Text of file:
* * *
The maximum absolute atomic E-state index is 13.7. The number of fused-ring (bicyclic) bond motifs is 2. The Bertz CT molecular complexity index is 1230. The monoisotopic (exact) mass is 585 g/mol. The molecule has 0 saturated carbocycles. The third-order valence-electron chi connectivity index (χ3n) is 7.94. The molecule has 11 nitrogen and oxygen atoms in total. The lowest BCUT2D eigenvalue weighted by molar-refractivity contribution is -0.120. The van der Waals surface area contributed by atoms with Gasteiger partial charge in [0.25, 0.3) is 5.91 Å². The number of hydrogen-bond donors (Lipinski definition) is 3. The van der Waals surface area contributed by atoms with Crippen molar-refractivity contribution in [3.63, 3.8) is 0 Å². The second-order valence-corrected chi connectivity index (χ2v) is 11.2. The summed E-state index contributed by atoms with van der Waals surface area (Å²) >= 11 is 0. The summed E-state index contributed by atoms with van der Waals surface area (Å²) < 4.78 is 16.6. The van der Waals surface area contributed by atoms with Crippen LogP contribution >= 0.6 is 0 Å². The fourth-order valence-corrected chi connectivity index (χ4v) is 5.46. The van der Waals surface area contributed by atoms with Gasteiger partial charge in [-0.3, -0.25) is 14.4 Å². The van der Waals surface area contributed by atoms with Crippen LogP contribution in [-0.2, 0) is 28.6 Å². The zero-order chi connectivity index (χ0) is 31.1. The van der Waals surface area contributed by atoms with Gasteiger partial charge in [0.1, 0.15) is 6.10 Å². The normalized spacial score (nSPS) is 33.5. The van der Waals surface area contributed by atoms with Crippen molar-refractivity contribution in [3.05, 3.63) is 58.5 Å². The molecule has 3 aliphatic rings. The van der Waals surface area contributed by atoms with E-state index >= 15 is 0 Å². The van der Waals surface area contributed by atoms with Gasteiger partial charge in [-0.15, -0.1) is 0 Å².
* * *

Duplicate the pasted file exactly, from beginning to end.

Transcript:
The maximum absolute atomic E-state index is 13.7. The number of fused-ring (bicyclic) bond motifs is 2. The Bertz CT molecular complexity index is 1230. The monoisotopic (exact) mass is 585 g/mol. The molecule has 0 saturated carbocycles. The third-order valence-electron chi connectivity index (χ3n) is 7.94. The molecule has 11 nitrogen and oxygen atoms in total. The lowest BCUT2D eigenvalue weighted by molar-refractivity contribution is -0.120. The van der Waals surface area contributed by atoms with Gasteiger partial charge in [0.25, 0.3) is 5.91 Å². The number of hydrogen-bond donors (Lipinski definition) is 3. The van der Waals surface area contributed by atoms with Crippen molar-refractivity contribution in [3.63, 3.8) is 0 Å². The second-order valence-corrected chi connectivity index (χ2v) is 11.2. The summed E-state index contributed by atoms with van der Waals surface area (Å²) >= 11 is 0. The summed E-state index contributed by atoms with van der Waals surface area (Å²) < 4.78 is 16.6. The van der Waals surface area contributed by atoms with Crippen LogP contribution >= 0.6 is 0 Å². The fourth-order valence-corrected chi connectivity index (χ4v) is 5.46. The van der Waals surface area contributed by atoms with Gasteiger partial charge in [-0.3, -0.25) is 14.4 Å². The van der Waals surface area contributed by atoms with Crippen LogP contribution in [-0.2, 0) is 28.6 Å². The zero-order chi connectivity index (χ0) is 31.1. The van der Waals surface area contributed by atoms with Gasteiger partial charge in [0.1, 0.15) is 6.10 Å². The normalized spacial score (nSPS) is 33.5. The van der Waals surface area contributed by atoms with Crippen molar-refractivity contribution in [3.05, 3.63) is 58.5 Å². The molecule has 3 aliphatic rings. The van der Waals surface area contributed by atoms with E-state index >= 15 is 0 Å². The van der Waals surface area contributed by atoms with Gasteiger partial charge in [-0.15, -0.1) is 0 Å².